We won’t frighten people into heaven with talk of judgement, but as Christians we dare not be unprepared to face our Judge. Is my faith more than words and vague good intentions? Am I prepared to support and stand with Christians, even poor, vulnerable and needy Christians against their sophisticated and rich critics? Both sheep and goats seem surprised at the judgement – but neither argue the truth of it.

Bible

“Heaven and earth will pass away, but my words will never pass away” says Jesus as part of the Bible Sunday gospel (Matthew 24:30-35).  But what is the significance of that? Context is important. You may remember that the Bible says “There is no God” – but you do need to look at where, and what it means.  The whole quote is better ‘Fools say to themselves, “There is no God!” ‘ Psalm 14:1, and 53:1

So what is the context here? This text comes from a chapter about persecution, the destruction of Jerusalem, and the final judgement. Each of the first three gospels has a similar section, and in each it is difficult to separate the parts about the destruction of Jerusalem by the Romans in 70 AD from the parts about the final judgement at the end of time.

This text is important to both: “Heaven and earth will pass away, but my words will never pass away”. Christians needed to know in the first century, when everything was falling apart in their world, that God was faithful and reliable. In the twenty-first century we also need to know that.

But we might ask, which words matter? Three things come from scripture:

  • We need to know a simple statement of gospel: Because of God’s love and Jesus’ death, there is life, forgiveness and hope for any and all who will admit their failure and need, and turn to Jesus’ Way. (its not the precise words that matter, but the message)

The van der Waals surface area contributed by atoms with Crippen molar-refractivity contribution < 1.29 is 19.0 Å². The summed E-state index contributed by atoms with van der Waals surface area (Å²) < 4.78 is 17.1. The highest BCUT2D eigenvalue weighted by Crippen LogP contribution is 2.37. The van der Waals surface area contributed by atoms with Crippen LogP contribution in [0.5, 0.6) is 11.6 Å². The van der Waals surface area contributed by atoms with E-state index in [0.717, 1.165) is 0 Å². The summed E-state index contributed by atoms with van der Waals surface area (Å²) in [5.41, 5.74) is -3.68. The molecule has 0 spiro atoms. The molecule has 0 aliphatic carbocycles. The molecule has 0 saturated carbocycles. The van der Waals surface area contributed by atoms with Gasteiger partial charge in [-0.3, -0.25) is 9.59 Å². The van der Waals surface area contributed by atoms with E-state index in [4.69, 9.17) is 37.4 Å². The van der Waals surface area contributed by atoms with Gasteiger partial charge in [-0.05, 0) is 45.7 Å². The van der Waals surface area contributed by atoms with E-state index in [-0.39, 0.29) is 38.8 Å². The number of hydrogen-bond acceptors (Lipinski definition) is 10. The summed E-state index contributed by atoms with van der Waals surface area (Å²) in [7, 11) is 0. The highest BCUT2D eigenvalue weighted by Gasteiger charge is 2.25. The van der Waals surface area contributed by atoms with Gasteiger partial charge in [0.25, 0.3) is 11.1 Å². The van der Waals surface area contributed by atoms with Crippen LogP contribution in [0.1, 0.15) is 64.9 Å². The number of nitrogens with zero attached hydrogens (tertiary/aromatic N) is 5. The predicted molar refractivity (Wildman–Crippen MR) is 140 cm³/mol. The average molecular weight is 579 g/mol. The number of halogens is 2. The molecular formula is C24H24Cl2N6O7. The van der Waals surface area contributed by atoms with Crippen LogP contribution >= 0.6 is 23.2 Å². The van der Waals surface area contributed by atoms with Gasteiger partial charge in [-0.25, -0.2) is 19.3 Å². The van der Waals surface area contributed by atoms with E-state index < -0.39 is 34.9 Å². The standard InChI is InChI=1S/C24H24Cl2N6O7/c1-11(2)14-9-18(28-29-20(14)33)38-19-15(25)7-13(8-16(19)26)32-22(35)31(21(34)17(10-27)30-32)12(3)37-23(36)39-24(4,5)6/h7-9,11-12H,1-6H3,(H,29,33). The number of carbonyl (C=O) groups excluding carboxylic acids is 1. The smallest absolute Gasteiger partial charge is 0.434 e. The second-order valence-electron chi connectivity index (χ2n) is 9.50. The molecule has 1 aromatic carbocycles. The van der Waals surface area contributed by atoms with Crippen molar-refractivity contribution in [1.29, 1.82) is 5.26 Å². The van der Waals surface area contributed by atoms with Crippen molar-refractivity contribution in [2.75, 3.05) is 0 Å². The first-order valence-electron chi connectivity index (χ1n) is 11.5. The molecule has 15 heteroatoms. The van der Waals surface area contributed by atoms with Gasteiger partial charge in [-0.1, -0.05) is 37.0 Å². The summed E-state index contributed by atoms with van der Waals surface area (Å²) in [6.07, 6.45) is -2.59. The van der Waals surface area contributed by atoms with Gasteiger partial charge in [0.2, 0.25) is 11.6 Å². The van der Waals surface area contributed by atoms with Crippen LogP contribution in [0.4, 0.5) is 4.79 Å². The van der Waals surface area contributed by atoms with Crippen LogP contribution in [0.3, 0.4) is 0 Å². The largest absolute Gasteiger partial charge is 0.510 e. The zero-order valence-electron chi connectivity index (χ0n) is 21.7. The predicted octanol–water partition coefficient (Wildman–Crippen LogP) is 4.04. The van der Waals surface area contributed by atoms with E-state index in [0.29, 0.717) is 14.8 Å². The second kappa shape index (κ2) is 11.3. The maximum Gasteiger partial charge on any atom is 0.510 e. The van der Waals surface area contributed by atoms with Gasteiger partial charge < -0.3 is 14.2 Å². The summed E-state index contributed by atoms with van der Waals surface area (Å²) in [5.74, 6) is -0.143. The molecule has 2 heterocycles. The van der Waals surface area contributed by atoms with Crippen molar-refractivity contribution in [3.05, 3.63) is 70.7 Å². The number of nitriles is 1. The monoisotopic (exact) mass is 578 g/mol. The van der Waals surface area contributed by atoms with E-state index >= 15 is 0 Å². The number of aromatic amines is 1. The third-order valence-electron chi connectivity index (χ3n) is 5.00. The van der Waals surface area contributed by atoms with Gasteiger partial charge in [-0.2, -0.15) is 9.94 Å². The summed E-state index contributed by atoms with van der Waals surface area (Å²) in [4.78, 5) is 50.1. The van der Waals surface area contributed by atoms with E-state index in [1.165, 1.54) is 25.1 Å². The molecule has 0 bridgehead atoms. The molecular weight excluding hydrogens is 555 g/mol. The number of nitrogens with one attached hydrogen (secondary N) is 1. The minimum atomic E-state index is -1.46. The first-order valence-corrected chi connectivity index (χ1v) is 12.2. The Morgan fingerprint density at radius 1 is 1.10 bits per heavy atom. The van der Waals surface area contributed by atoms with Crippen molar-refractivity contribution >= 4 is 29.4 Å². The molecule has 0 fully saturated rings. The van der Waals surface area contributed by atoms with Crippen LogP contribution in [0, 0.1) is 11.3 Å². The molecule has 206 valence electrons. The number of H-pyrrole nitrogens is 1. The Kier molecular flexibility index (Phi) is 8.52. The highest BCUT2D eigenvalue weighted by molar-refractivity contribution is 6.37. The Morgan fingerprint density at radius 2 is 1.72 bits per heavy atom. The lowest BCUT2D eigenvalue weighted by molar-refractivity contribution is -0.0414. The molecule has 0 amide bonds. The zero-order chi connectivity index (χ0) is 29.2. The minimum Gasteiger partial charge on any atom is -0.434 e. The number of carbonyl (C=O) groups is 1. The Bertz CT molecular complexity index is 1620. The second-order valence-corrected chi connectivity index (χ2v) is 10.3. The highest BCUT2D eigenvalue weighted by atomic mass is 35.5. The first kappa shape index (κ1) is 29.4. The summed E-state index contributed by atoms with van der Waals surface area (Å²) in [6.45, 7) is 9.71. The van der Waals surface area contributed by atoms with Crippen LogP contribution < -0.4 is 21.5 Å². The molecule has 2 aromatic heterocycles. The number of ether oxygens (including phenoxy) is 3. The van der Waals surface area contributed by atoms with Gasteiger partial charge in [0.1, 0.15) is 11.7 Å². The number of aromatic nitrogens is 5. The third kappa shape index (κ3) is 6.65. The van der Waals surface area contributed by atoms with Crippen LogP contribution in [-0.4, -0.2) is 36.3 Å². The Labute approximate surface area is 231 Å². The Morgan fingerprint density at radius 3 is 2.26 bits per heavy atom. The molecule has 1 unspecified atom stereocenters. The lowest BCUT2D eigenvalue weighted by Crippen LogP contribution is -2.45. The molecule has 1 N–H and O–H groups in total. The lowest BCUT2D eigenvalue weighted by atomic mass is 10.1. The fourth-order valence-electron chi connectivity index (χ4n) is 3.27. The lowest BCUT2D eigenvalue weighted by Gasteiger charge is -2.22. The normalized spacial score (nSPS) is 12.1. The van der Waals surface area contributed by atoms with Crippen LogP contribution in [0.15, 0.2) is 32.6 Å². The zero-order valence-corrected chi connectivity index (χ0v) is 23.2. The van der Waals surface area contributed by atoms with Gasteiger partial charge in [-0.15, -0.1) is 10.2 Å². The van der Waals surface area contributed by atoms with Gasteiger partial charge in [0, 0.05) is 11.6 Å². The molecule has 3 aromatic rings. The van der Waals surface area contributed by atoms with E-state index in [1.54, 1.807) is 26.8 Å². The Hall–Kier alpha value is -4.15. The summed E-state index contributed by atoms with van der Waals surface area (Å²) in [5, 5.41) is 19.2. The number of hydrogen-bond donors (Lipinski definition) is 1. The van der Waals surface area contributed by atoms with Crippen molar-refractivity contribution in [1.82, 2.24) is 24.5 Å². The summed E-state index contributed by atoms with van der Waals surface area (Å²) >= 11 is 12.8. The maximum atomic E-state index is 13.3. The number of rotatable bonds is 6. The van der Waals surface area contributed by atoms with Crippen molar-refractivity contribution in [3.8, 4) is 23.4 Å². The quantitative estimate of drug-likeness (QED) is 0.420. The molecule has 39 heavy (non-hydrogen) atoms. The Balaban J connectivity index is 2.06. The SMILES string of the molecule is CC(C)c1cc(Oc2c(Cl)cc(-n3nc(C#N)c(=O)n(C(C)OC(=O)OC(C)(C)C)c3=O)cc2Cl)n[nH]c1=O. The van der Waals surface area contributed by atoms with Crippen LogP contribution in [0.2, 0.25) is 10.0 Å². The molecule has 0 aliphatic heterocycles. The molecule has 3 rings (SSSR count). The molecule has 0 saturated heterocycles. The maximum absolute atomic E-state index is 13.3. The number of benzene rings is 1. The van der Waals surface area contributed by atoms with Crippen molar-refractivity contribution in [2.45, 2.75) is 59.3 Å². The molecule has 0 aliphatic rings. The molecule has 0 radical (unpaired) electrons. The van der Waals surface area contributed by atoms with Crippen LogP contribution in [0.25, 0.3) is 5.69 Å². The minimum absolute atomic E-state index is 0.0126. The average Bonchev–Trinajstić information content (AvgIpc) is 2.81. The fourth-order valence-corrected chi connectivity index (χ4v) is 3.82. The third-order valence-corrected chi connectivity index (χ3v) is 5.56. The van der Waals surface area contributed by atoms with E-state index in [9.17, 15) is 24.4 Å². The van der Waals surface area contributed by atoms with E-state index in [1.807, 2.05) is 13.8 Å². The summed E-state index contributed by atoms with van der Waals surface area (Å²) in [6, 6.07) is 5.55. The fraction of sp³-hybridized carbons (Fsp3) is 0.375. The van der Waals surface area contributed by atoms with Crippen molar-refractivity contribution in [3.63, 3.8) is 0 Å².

• Secondly, the words which describe what it means to live as a disciple ( / follower / student) of Jesus. The stories which tell us what he is working at, and how we need to learn, obey, and relate to one another . . Words to guide us in Christian life are valuable.
  • And particularly from this passage, we might add as part of that, words of support for hard times and tight corners. Jesus insists that God will “gather his chosen people” 24:31 at the end. Or you might think of promises about not being alone, of your prayer being heard, or of not being tested beyond the possibility of resistance. These are important words of scripture, but they need to be known and understood. Exaggeration will lead to disappointment and disillusion; ignorance to despair; right hearing will equip and encourage us for life.

Again, you may remember that Jesus quotes Deuteronomy (Old Testament scripture) to the devil in the wilderness – and the devil also quotes or rather misquotes scripture – context and meaning matter!

“Heaven and earth will pass away, but my words will never pass away” says Jesus Matthew 24.35. We must understand, from the context and comparison of text with text, what is meant. Then we are equipped.